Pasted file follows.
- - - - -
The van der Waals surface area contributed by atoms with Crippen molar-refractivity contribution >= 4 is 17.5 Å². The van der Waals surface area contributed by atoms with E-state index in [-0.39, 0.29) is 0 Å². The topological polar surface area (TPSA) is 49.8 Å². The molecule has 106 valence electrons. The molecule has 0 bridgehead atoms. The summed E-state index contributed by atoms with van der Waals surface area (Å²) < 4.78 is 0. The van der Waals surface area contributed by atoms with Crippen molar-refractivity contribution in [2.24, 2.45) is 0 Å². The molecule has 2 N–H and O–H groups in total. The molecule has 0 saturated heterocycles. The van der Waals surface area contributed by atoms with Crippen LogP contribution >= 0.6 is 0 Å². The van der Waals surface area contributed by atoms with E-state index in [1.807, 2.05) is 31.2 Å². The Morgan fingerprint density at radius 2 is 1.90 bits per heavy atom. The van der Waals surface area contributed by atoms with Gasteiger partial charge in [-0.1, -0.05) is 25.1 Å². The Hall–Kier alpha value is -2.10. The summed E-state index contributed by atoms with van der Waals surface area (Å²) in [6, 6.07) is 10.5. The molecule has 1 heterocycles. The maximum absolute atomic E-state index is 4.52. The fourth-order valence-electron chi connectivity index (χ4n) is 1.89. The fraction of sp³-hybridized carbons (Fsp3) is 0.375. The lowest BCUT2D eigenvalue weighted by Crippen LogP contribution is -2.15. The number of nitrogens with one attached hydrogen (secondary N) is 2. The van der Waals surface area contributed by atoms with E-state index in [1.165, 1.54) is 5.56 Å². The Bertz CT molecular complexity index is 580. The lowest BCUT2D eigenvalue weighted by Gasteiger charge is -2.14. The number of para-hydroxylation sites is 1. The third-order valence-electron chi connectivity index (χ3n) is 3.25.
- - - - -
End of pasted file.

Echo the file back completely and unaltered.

The van der Waals surface area contributed by atoms with Crippen molar-refractivity contribution >= 4 is 17.5 Å². The van der Waals surface area contributed by atoms with E-state index in [-0.39, 0.29) is 0 Å². The topological polar surface area (TPSA) is 49.8 Å². The molecule has 106 valence electrons. The molecule has 0 bridgehead atoms. The summed E-state index contributed by atoms with van der Waals surface area (Å²) < 4.78 is 0. The van der Waals surface area contributed by atoms with Crippen molar-refractivity contribution in [2.24, 2.45) is 0 Å². The molecule has 2 N–H and O–H groups in total. The molecule has 0 saturated heterocycles. The van der Waals surface area contributed by atoms with Crippen LogP contribution >= 0.6 is 0 Å². The van der Waals surface area contributed by atoms with E-state index in [1.807, 2.05) is 31.2 Å². The Morgan fingerprint density at radius 2 is 1.90 bits per heavy atom. The van der Waals surface area contributed by atoms with Gasteiger partial charge in [-0.1, -0.05) is 25.1 Å². The Hall–Kier alpha value is -2.10. The summed E-state index contributed by atoms with van der Waals surface area (Å²) in [6, 6.07) is 10.5. The molecule has 1 heterocycles. The maximum absolute atomic E-state index is 4.52. The fourth-order valence-electron chi connectivity index (χ4n) is 1.89. The fraction of sp³-hybridized carbons (Fsp3) is 0.375. The lowest BCUT2D eigenvalue weighted by Crippen LogP contribution is -2.15. The number of nitrogens with one attached hydrogen (secondary N) is 2. The van der Waals surface area contributed by atoms with E-state index in [1.165, 1.54) is 5.56 Å². The Bertz CT molecular complexity index is 580. The lowest BCUT2D eigenvalue weighted by Gasteiger charge is -2.14. The number of para-hydroxylation sites is 1. The third-order valence-electron chi connectivity index (χ3n) is 3.25.